The chateau is one of those, and I cannot read that sequence without a moist eye. I think that the same can be said of the sheer anger of Nazarbayeva’s physical trials, for wholly different reasons of course.
I would add to that Ramsey’s scene at the grave of the Unknown Soldier in Moscow and the final act in the book with Haefali at Nietuja.
Perhaps the last one, where the solitary legionnaire stands amongst his departed peers is the strongest of them all for me, I suspect because it also marked the end of the journey that was Red Gambit. It would have been easy to wax lyrical and put together a titanic ending, but I really believed that a simple emotional piece would be more appropriate. I believe I was correct, although my tears might have been for more than one reason, especially when I typed ‘The End’.
The voyage of discovery that was Red Gambit ended, but new paths waited to be trod.
I had thought to write Chancellor Chronicles first, but Atlantisch simply would not wait. There are other ideas milling around in the mush that counts for my mind.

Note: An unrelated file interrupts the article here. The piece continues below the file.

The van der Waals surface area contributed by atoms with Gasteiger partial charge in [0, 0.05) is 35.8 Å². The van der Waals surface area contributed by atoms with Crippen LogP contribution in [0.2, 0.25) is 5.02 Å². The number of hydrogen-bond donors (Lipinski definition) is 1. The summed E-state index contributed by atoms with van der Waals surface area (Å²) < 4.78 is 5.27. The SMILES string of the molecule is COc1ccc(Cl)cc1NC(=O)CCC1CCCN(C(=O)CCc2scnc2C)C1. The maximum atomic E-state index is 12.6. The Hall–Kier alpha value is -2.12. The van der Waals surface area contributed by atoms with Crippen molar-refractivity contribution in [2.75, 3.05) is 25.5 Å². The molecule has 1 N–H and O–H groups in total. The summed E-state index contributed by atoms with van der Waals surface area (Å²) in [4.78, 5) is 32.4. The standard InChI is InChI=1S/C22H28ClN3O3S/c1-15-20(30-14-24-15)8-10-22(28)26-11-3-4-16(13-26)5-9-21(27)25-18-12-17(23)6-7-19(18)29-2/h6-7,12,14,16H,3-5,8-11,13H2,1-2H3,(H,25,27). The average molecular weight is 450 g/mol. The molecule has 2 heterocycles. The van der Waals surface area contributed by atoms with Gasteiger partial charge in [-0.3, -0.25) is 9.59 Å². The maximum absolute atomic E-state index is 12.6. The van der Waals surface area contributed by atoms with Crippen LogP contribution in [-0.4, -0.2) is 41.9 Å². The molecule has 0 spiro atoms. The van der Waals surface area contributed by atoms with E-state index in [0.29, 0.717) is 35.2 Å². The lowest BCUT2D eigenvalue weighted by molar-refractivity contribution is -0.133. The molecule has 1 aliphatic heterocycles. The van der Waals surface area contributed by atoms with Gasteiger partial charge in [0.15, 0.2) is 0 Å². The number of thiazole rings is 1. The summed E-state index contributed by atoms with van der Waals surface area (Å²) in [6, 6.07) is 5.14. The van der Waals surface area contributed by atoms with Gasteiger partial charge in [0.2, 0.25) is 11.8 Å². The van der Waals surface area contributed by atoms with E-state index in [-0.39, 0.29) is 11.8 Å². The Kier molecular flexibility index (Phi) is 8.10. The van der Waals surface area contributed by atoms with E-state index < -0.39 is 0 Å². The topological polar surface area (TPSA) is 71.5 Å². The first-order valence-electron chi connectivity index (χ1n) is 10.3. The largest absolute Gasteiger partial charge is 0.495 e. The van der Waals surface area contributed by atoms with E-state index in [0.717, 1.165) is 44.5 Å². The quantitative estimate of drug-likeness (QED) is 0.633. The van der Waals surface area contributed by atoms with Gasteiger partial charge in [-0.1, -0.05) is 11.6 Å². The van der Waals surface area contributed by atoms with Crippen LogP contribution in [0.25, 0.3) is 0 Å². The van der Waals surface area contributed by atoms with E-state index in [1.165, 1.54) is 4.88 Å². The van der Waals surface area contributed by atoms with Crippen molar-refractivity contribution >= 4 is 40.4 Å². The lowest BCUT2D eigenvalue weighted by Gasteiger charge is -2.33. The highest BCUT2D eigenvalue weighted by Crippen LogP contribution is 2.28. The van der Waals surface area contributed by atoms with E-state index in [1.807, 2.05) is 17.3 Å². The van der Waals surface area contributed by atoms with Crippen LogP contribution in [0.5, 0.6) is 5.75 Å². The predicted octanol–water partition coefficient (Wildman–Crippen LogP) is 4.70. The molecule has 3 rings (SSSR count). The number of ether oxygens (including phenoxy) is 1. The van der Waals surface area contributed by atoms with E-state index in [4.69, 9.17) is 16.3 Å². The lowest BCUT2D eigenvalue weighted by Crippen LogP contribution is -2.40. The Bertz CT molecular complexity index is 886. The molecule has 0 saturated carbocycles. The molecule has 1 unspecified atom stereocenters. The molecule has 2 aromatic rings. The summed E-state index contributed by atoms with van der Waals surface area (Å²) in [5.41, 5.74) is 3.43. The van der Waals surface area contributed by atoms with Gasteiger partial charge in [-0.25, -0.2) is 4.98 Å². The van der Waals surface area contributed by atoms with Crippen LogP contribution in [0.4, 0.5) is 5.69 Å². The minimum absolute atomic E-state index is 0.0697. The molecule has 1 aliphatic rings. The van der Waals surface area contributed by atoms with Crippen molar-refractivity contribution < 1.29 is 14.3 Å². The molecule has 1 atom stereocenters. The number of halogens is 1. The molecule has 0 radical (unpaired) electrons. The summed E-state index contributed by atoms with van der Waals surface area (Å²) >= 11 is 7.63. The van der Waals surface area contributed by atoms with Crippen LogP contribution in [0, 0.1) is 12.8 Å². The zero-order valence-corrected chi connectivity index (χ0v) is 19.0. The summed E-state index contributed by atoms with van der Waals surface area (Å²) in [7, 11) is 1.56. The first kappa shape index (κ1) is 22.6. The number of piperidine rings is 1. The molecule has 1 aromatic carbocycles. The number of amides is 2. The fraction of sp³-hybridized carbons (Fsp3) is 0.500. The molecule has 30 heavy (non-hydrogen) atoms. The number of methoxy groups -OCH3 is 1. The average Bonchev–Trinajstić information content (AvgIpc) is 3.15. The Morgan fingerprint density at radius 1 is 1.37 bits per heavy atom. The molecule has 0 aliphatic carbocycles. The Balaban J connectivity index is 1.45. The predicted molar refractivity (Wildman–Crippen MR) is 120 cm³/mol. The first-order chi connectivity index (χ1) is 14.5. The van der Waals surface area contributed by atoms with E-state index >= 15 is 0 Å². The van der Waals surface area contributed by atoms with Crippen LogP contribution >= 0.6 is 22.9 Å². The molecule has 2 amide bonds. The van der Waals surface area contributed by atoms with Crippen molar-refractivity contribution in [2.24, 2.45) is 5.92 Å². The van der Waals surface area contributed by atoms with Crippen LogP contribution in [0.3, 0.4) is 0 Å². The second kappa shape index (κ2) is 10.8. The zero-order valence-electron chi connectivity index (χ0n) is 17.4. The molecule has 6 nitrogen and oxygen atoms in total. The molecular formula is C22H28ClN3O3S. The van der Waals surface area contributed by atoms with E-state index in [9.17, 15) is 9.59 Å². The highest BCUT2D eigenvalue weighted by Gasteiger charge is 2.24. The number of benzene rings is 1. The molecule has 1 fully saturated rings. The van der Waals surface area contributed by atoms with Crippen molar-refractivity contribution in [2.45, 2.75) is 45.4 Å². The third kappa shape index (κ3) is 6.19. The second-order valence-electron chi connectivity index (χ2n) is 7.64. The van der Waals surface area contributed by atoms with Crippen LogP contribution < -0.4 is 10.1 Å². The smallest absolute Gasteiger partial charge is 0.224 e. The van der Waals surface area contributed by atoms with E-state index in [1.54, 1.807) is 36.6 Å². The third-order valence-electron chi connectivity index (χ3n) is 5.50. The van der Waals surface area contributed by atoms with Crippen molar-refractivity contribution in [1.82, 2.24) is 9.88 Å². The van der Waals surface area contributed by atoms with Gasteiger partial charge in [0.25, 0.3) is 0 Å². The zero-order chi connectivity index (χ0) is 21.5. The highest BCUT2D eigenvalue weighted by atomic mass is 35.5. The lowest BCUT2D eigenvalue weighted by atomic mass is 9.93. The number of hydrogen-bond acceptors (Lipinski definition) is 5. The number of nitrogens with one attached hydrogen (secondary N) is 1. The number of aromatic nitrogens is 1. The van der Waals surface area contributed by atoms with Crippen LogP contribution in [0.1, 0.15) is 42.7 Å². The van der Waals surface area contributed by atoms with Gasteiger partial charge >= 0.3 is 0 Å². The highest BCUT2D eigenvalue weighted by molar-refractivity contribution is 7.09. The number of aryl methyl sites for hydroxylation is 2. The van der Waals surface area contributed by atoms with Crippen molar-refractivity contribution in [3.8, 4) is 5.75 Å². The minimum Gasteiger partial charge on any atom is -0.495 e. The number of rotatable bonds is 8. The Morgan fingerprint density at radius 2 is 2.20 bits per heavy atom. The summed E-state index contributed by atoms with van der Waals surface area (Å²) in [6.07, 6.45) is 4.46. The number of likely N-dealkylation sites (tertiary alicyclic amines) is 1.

Honestly, I am so fortunate that things have worked out as they have, that I brought together something that was coherent and gave pleasure, and that I wrote stuff that people wanted to read.
Long may that continue.
The journey continues with Atlantisch but I must look back and thank a few special people who helped me that little bit more than others.
My best friend, he who cannot be mentioned, of course. His advice, help, and general forbearance of my obsession ensured a successful project.
My brother Jason for his fantastic work on the RG covers.
My friend Gary for his assistance getting the books out to publishers and his help with proof reading and the new Atlantisch venture.
My friend, Jim Hanebury, who left us last year but leaves a hole, I shall miss his input and conversation immensely.
And to you, my readers, without whom my efforts would simply be another vanity project that lies unnoticed.